Whether or not you are a healthcare provider, you most likely have some questions about the Swine Flu. Fortunately, Dr. Tsoline Kojaoghlanian, Assistant Professor of Pediatric Infectious Diseases, Children's Hospital at Montefiore, NY, is here to help.
Q. Now the media is saying that swine flu is not as serious as once thought. Does this mean swine flu is no longer a threat?
A. The medical specialists who have been studying the virus and monitoring the outbreak very closely have seen that, so far, the symptoms of the new swine-origin influenza virus are similar to the already circulating human influenza viruses, and its transmission from human-to-human is not as efficient. However, since this is a new virus and thus it is unpredictable, continued monitoring remains important. The flu season will begin in the Southern hemisphere soon, and the behavior of the new virus will be closely watched in the next few months.
Q.What should health providers do to protect people from widespread outbreaks or pandemics?
A. Lessons are learned from past influenza outbreaks and pandemics. Typically, they were characterized by shifts of the highest death rates to younger populations, and greater transmission from person to person especially among children; thus, health care providers should encourage strict hand hygiene, advise keeping youngsters with influenza at home, and urge and prioritize vaccinating the young.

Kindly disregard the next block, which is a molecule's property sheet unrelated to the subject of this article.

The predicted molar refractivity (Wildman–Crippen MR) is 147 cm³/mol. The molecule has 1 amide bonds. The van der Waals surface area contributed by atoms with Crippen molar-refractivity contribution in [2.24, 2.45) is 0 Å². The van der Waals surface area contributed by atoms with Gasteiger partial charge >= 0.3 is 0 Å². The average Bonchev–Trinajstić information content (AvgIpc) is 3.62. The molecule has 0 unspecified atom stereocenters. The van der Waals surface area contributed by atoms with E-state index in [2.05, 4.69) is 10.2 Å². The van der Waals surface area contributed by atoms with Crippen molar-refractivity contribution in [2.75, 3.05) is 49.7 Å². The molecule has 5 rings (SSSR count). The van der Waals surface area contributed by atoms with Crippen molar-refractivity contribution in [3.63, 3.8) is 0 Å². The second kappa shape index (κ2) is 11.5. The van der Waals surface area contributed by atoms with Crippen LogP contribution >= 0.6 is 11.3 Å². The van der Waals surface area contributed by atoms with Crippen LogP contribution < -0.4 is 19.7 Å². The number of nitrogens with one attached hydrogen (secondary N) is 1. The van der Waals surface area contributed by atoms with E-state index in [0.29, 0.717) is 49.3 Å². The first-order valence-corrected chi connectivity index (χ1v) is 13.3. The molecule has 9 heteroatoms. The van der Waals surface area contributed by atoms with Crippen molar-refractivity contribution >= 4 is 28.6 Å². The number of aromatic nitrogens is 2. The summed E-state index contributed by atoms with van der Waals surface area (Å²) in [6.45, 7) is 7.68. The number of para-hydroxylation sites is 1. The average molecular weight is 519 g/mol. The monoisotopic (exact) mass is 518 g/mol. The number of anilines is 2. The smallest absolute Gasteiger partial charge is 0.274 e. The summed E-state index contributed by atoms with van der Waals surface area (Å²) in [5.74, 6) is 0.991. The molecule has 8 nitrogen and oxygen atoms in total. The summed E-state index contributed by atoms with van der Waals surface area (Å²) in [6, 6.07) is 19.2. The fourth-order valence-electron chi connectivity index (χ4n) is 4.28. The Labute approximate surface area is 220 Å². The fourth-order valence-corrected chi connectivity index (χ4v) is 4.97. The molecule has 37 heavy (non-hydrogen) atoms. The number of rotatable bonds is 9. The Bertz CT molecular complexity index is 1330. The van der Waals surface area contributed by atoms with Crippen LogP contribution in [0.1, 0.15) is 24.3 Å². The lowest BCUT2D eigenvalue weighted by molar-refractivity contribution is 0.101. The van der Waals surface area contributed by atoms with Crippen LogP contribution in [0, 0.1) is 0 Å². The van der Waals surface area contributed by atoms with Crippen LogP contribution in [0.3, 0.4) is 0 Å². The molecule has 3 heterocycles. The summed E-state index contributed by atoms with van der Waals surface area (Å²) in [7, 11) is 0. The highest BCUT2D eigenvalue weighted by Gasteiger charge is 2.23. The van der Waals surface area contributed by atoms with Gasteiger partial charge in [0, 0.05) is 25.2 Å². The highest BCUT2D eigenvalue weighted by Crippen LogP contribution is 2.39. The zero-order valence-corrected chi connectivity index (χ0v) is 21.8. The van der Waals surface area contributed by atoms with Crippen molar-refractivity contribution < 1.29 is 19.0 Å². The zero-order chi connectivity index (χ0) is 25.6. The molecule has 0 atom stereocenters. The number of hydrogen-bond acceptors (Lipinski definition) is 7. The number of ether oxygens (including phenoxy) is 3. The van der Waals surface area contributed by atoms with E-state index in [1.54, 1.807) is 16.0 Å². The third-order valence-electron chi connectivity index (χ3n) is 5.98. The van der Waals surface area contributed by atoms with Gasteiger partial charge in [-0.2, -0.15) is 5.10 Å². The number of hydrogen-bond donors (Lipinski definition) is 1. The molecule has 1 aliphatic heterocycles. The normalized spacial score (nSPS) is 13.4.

Q. Schools have been reopened, and most schools never closed. Does this mean my children are no longer in danger of contracting swine flu from other children?
A. Since transmission of the new swine-origin influenza virus from person to person is not very high, your child's risk of contracting the virus from other children is low. The good news is, if they do contract it, they will be only mildly ill, but should remain home from school for a week in order not to transmit it to other children.
Q. If my child or other family member feels ill, should I call the
doctor, or just "wait and see"?
A. Influenza, both human and swine-origin, is characterized by high fever, a lot of body aches, headache, cough plus slight vomiting and diarrhea in children. If any of you have these symptoms, you should see your doctor because, if caught within the first 24 hours of becoming ill, you can be given medication that can alleviate the illness faster. However, if you have a slight stuffy nose or runny nose, low (or no) fever and still feel strong enough to go to work or school, then you do not need to see your physician.
Q. If a vaccine for swine flu is developed, how will I know it is safe for my child or other family members?
A. The medical community and the government will do testing of pilot lots of the new vaccine(s) in humans through clinical trials to determine its safety before recommending it to the general public. The methods used for preparation of the vaccine will be similar to those already used for the current human vaccines.
For more information about swine flu in humans and pigs, visit the Centers for Disease Control and Prevention (CDC) website by clicking here.
AAHPO Medical Alerts are brought to you by AAHPO Healthcare Professionals. AAHPO's strength lies in its highly dedicated and talented professionals who are inspired to help others. Please turn to AAHPO whenever you have medical concerns and questions.
To find an AAHPO Member Healthcare Provider in your area click here.